At night, we had access to the kitchen. In between swimming, sleeping, and exploring, we warmed up the pans in the industrial kitchen, our appetites as robust as the sex. In the morning, I would rise just as the first blue-grey light began to show and go onto the porch to be alone for a while. I wrote on napkins, just so I wouldn’t forget as Jana said. I feel cleansed. A tightly-shut room has cracked open, I wrote.

Next, I was looking through fronds at the apricot sky by the sea. In less than a month, I brought my few belongings to Samuel’s beach house. And he, day after day, would bring in new furnishings—a new rug, chaise, a dresser, wardrobe, a vanity—found in antique shops, on the side of the road, or from the many people he knew or ran across, all bargained in his favor. I wasn’t used to such extravagant gestures and distrusted them. I seemed to have no choice in the matter, as items would be summoned by a passing glance of approval. For a while I was almost reluctant to notice something that would soon be mine, as though by magic. “I grew up under communism, you know,” I told Samuel at one point. “We were taught to shun excess and impulses.”

He would give me one of his sardonic looks and slap his thighs. “You’ve come to the wrong place then. A wild colony. No place for amateur anthropologists.” These comments annoyed me enough to make me question my certainties.

We had a ceremony on the beach at sunset to mark our wedding. We played Dorival Caymmi. He got people from the village to build a pergola, and they stood at a distance looking on as the vow, which consisted of silently looking at each other for a while, exhausted itself and the justice—a friend of Samuel’s—said, “So be it!” We were supposed to formally register a civil wedding at the town hall, but never got around to it. I found that informality liberating. Used to a Kafkaesque bureaucracy where everything had to be notarized, stamped, and apostilled by countless hands, I relished its undoing. A piece of paper would’ve broken the spell.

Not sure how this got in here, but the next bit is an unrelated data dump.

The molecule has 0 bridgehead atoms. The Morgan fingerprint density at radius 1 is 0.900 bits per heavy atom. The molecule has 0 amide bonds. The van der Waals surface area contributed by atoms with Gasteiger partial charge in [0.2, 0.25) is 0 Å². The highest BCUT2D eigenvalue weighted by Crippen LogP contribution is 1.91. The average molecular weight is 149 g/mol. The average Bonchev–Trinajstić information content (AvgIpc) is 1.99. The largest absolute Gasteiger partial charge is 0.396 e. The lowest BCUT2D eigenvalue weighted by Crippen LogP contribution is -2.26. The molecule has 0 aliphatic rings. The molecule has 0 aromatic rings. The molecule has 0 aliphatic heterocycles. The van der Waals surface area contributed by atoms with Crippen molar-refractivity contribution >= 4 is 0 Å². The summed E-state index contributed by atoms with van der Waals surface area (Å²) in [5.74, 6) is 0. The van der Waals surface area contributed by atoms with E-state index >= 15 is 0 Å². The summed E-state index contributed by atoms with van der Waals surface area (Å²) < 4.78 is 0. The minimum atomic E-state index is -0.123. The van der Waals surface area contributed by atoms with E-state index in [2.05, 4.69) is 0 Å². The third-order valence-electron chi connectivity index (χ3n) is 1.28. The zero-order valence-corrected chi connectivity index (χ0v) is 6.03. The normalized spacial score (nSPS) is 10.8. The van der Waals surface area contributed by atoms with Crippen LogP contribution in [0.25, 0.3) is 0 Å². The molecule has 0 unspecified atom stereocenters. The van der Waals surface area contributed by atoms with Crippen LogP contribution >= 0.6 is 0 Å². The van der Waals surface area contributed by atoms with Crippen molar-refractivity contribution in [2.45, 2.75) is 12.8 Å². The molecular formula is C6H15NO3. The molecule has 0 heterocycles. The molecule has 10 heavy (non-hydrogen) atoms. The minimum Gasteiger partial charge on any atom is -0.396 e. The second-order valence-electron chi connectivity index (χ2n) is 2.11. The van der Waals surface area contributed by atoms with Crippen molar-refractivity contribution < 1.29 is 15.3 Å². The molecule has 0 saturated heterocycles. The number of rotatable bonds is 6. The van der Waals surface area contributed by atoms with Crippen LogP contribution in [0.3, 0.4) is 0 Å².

Still, many people referred to me as Samuel’s wife, rarely by my name.

As I think of that beginning now, I recall the contours of a seashell—enigmatic but merely the surface of the roaring inside, its bony scent unfurling the connective tissue among people. Soon, Samuel’s female friends began to visit us at home. I had met them before at the music venue, in passing. They were the daughters of the elite—well-educated, fashionable, and used to all forms of privilege, even if some were conscious of social causes. They greeted me with polite interest at first but were skeptical of our relationship. I supposed I would’ve been, too, in their place. All of a sudden I was just there, an interloper as far as they were concerned. My reserve and Samuel’s expansiveness didn’t seem to fit. “So different from Bel,” I heard them say about the ex, whose traces could be found in the garden. Apparently, she was the one who chose that particular strain of Madagascar jasmine around the front pillars. These friends brought gifts—candied orange peels, jazz albums, a Persian rug once, like an offering to a prince. It became evident that many of these friends had once been lovers or wanted to be one, and the ongoing question was, why me?

Samuel and I tended to question each other’s questions from other angles.

“Freedom can be agonizing. Have you read any of the Existentialists?” I asked Samuel once.